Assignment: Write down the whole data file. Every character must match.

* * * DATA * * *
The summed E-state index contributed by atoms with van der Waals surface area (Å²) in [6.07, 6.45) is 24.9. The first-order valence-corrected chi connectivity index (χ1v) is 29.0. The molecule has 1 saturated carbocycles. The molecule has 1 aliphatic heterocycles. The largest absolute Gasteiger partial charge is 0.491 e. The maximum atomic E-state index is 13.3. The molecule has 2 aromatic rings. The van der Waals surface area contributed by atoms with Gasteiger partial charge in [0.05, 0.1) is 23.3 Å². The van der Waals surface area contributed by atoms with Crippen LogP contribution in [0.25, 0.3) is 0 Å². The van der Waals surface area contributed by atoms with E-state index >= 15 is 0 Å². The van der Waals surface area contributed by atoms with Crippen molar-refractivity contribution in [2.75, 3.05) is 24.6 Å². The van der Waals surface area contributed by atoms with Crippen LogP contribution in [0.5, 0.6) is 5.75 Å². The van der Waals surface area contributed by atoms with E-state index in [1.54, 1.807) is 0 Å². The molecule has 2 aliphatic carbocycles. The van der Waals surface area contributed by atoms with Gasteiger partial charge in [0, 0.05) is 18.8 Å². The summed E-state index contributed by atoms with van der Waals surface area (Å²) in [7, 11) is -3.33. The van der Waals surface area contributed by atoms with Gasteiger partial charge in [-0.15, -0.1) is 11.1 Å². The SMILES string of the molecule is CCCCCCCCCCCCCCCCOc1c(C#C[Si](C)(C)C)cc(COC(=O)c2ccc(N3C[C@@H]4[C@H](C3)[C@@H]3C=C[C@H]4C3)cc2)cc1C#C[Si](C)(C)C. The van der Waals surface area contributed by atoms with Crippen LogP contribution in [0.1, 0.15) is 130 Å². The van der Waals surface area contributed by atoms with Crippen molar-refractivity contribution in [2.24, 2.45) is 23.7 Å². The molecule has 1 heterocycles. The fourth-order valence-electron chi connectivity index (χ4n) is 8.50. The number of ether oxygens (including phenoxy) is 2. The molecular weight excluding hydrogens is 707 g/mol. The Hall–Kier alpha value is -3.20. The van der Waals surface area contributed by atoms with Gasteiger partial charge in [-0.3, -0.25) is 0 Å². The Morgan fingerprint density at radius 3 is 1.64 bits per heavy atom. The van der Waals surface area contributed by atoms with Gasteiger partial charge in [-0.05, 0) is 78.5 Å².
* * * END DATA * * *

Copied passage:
The summed E-state index contributed by atoms with van der Waals surface area (Å²) in [6.07, 6.45) is 24.9. The first-order valence-corrected chi connectivity index (χ1v) is 29.0. The molecule has 1 saturated carbocycles. The molecule has 1 aliphatic heterocycles. The largest absolute Gasteiger partial charge is 0.491 e. The maximum atomic E-state index is 13.3. The molecule has 2 aromatic rings. The van der Waals surface area contributed by atoms with Gasteiger partial charge in [0.05, 0.1) is 23.3 Å². The van der Waals surface area contributed by atoms with Crippen LogP contribution in [0.25, 0.3) is 0 Å². The van der Waals surface area contributed by atoms with E-state index >= 15 is 0 Å². The van der Waals surface area contributed by atoms with Crippen molar-refractivity contribution in [2.75, 3.05) is 24.6 Å². The van der Waals surface area contributed by atoms with Crippen LogP contribution in [0.5, 0.6) is 5.75 Å². The van der Waals surface area contributed by atoms with E-state index in [1.54, 1.807) is 0 Å². The molecule has 2 aliphatic carbocycles. The van der Waals surface area contributed by atoms with Gasteiger partial charge in [0, 0.05) is 18.8 Å². The summed E-state index contributed by atoms with van der Waals surface area (Å²) in [7, 11) is -3.33. The van der Waals surface area contributed by atoms with Gasteiger partial charge in [-0.15, -0.1) is 11.1 Å². The SMILES string of the molecule is CCCCCCCCCCCCCCCCOc1c(C#C[Si](C)(C)C)cc(COC(=O)c2ccc(N3C[C@@H]4[C@H](C3)[C@@H]3C=C[C@H]4C3)cc2)cc1C#C[Si](C)(C)C. The van der Waals surface area contributed by atoms with Crippen LogP contribution in [0.1, 0.15) is 130 Å². The van der Waals surface area contributed by atoms with Crippen molar-refractivity contribution in [2.24, 2.45) is 23.7 Å². The molecule has 1 heterocycles. The fourth-order valence-electron chi connectivity index (χ4n) is 8.50. The number of ether oxygens (including phenoxy) is 2. The molecular weight excluding hydrogens is 707 g/mol. The Hall–Kier alpha value is -3.20. The van der Waals surface area contributed by atoms with Gasteiger partial charge in [-0.3, -0.25) is 0 Å². The Morgan fingerprint density at radius 3 is 1.64 bits per heavy atom. The van der Waals surface area contributed by atoms with Gasteiger partial charge in [-0.05, 0) is 78.5 Å².